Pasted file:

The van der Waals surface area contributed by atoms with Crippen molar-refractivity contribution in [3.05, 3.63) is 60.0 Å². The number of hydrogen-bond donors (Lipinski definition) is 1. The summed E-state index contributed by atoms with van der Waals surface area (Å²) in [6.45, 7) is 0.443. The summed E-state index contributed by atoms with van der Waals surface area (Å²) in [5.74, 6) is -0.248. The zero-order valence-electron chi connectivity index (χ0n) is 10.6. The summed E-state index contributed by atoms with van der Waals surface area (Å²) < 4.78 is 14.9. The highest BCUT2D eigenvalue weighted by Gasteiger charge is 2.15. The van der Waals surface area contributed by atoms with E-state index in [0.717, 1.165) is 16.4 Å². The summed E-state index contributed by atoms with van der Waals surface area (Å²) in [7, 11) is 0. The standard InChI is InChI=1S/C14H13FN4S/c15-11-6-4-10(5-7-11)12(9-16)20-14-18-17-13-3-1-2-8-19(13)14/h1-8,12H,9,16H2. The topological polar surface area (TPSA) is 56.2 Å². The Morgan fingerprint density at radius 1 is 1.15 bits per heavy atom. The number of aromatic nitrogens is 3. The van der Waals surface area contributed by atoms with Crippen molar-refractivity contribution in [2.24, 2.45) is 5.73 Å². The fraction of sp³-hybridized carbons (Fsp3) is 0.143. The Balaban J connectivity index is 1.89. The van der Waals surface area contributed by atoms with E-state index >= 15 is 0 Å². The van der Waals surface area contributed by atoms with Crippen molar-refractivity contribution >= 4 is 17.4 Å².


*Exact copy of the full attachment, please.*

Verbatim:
The van der Waals surface area contributed by atoms with Crippen molar-refractivity contribution in [3.05, 3.63) is 60.0 Å². The number of hydrogen-bond donors (Lipinski definition) is 1. The summed E-state index contributed by atoms with van der Waals surface area (Å²) in [6.45, 7) is 0.443. The summed E-state index contributed by atoms with van der Waals surface area (Å²) in [5.74, 6) is -0.248. The zero-order valence-electron chi connectivity index (χ0n) is 10.6. The summed E-state index contributed by atoms with van der Waals surface area (Å²) < 4.78 is 14.9. The highest BCUT2D eigenvalue weighted by Gasteiger charge is 2.15. The van der Waals surface area contributed by atoms with E-state index in [0.717, 1.165) is 16.4 Å². The summed E-state index contributed by atoms with van der Waals surface area (Å²) in [7, 11) is 0. The standard InChI is InChI=1S/C14H13FN4S/c15-11-6-4-10(5-7-11)12(9-16)20-14-18-17-13-3-1-2-8-19(13)14/h1-8,12H,9,16H2. The topological polar surface area (TPSA) is 56.2 Å². The Morgan fingerprint density at radius 1 is 1.15 bits per heavy atom. The number of aromatic nitrogens is 3. The van der Waals surface area contributed by atoms with Crippen molar-refractivity contribution in [2.24, 2.45) is 5.73 Å². The fraction of sp³-hybridized carbons (Fsp3) is 0.143. The Balaban J connectivity index is 1.89. The van der Waals surface area contributed by atoms with E-state index >= 15 is 0 Å². The van der Waals surface area contributed by atoms with Crippen molar-refractivity contribution >= 4 is 17.4 Å².